At a time when reverence for the locally owned, hole-in-the-wall restaurant is peaking, the pandemic shutdown is threatening such restaurants’ very existence. Restaurants lost $131 billion in sales over the first five months of the coronavirus pandemic, according to the National Restaurant Association. But while dining in remains restricted in many cities, the demand for food delivery is growing.
Enter the ghost kitchen—also called a virtual kitchen, virtual restaurant, cloud kitchen, or dark kitchen—a nascent internet-native business model that is spreading around the world.
Restaurant sales losses over the first five months of the pandemic.
When a virtual restaurant shows up in a delivery app, it may be indistinguishable from a brick-and-mortar pizza shop or mom-and-pop noodle joint, but it’s fundamentally different. The virtual restaurant is optimized for generating orders online and handing them to delivery drivers, and the name that’s advertised may not exist outside of the internet. Additionally, the menu and branding might have been created by a tech firm.
Customers who order from virtual restaurants likely don’t realize the restaurant they’re ordering from, in a traditional sense, doesn’t exist, said Claire Brown, a senior staff writer for The Counter, a nonprofit newsroom that covers food.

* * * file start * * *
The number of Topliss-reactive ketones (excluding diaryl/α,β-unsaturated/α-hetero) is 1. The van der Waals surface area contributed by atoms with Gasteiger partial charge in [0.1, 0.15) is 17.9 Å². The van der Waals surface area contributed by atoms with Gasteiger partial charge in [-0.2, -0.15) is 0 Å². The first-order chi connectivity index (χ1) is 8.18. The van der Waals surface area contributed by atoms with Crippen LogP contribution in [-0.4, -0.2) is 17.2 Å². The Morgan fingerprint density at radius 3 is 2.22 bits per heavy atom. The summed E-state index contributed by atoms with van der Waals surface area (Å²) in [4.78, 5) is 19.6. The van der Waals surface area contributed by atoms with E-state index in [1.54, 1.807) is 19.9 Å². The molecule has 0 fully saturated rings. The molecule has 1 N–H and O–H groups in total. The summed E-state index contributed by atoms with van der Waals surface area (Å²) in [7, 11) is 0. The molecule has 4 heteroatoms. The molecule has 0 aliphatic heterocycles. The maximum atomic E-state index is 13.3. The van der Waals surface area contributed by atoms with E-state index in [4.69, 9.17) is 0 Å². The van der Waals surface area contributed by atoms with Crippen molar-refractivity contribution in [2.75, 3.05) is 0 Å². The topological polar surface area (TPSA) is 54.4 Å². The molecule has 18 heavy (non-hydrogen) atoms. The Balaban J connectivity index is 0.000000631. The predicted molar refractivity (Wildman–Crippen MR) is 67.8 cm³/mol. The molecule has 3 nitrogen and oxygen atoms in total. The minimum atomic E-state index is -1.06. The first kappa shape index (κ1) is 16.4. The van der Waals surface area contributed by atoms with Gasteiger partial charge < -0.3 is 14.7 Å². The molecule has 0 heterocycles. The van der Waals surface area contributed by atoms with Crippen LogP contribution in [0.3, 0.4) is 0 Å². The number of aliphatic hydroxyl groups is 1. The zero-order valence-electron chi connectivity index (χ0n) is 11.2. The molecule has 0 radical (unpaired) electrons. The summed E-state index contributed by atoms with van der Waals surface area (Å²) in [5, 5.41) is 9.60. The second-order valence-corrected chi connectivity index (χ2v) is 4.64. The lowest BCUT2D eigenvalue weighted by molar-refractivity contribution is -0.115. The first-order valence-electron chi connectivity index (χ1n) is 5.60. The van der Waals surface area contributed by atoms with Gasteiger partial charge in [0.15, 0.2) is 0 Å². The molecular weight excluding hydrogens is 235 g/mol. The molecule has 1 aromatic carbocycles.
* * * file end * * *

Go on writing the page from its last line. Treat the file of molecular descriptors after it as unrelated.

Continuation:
“They’re generally under the impression that they’re getting food from a restaurant with a storefront,” she said.
Virtual restaurants are not entirely new. Restaurants have been tricking delivery diners with fake names and numbers in New York since at least 2007, when one Chinese restaurant secretly started using the phone number of another popular restaurant that had shuttered. The rise of online directories and delivery apps made this ruse easier: In 2015, NBC discovered that 10 percent of the top-rated New York restaurants listed on Seamless and Grubhub didn’t match the names and addresses in the city’s database—and some were even operated out of unlicensed kitchens. Pretty soon, tech companies realized that a restaurant’s online presence could be malleable. While the industry is still relatively new, and it’s unclear which models will succeed, COVID-19 has kicked up a surge of interest both from restaurants and investors. Estimates of the number of virtual-only restaurants in the U.S. are as high as 100,000.
There Are Several Types of Virtual Restaurants
As Grubhub explains virtual restaurants in a guide for delivery drivers who may be confused, “Think of your favorite local mom and pop italian [sic] restaurant—Antonio’s—whose chef, Antonio, has a passion for Korean infused tacos. Antonio might make a virtual restaurant online to sell those delicious tacos under the name Krazi Kimchi Tacos.”
But there are many types of ghost kitchens.
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Sometimes a restaurant may advertise multiple menus under different names online but cook all the food out of one kitchen. That’s what was happening in April, when the story of one Philadelphia woman’s experience went viral. She had ordered from Pasqually’s Pizza & Wings on Grubhub, thinking she was supporting a local independent restaurant but then realized it was owned by and operated out of her local Chuck E. Cheese.